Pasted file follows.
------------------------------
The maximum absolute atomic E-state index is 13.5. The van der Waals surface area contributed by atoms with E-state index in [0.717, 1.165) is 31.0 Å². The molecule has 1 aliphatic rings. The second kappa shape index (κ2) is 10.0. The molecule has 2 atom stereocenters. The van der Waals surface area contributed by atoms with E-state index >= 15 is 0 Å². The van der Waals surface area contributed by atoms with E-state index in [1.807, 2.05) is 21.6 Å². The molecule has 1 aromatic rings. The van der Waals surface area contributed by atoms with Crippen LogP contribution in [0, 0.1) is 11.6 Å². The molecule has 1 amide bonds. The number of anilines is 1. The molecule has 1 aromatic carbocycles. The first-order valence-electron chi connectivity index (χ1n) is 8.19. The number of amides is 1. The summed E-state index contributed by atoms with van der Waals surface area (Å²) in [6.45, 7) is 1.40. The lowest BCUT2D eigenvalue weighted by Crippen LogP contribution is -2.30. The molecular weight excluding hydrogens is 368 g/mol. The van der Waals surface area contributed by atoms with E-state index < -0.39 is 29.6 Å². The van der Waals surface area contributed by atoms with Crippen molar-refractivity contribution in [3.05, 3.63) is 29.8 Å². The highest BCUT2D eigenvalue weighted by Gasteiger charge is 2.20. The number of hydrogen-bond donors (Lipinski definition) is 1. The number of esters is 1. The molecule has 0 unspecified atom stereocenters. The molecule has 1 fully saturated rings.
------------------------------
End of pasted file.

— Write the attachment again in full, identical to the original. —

The maximum absolute atomic E-state index is 13.5. The van der Waals surface area contributed by atoms with E-state index in [0.717, 1.165) is 31.0 Å². The molecule has 1 aliphatic rings. The second kappa shape index (κ2) is 10.0. The molecule has 2 atom stereocenters. The van der Waals surface area contributed by atoms with E-state index >= 15 is 0 Å². The van der Waals surface area contributed by atoms with E-state index in [1.807, 2.05) is 21.6 Å². The molecule has 1 aromatic rings. The van der Waals surface area contributed by atoms with Crippen LogP contribution in [0, 0.1) is 11.6 Å². The molecule has 1 amide bonds. The number of anilines is 1. The molecule has 1 aromatic carbocycles. The first-order valence-electron chi connectivity index (χ1n) is 8.19. The number of amides is 1. The summed E-state index contributed by atoms with van der Waals surface area (Å²) in [6.45, 7) is 1.40. The lowest BCUT2D eigenvalue weighted by Crippen LogP contribution is -2.30. The molecular weight excluding hydrogens is 368 g/mol. The van der Waals surface area contributed by atoms with E-state index < -0.39 is 29.6 Å². The van der Waals surface area contributed by atoms with Crippen molar-refractivity contribution in [3.05, 3.63) is 29.8 Å². The highest BCUT2D eigenvalue weighted by Gasteiger charge is 2.20. The number of hydrogen-bond donors (Lipinski definition) is 1. The number of esters is 1. The molecule has 0 unspecified atom stereocenters. The molecule has 1 fully saturated rings.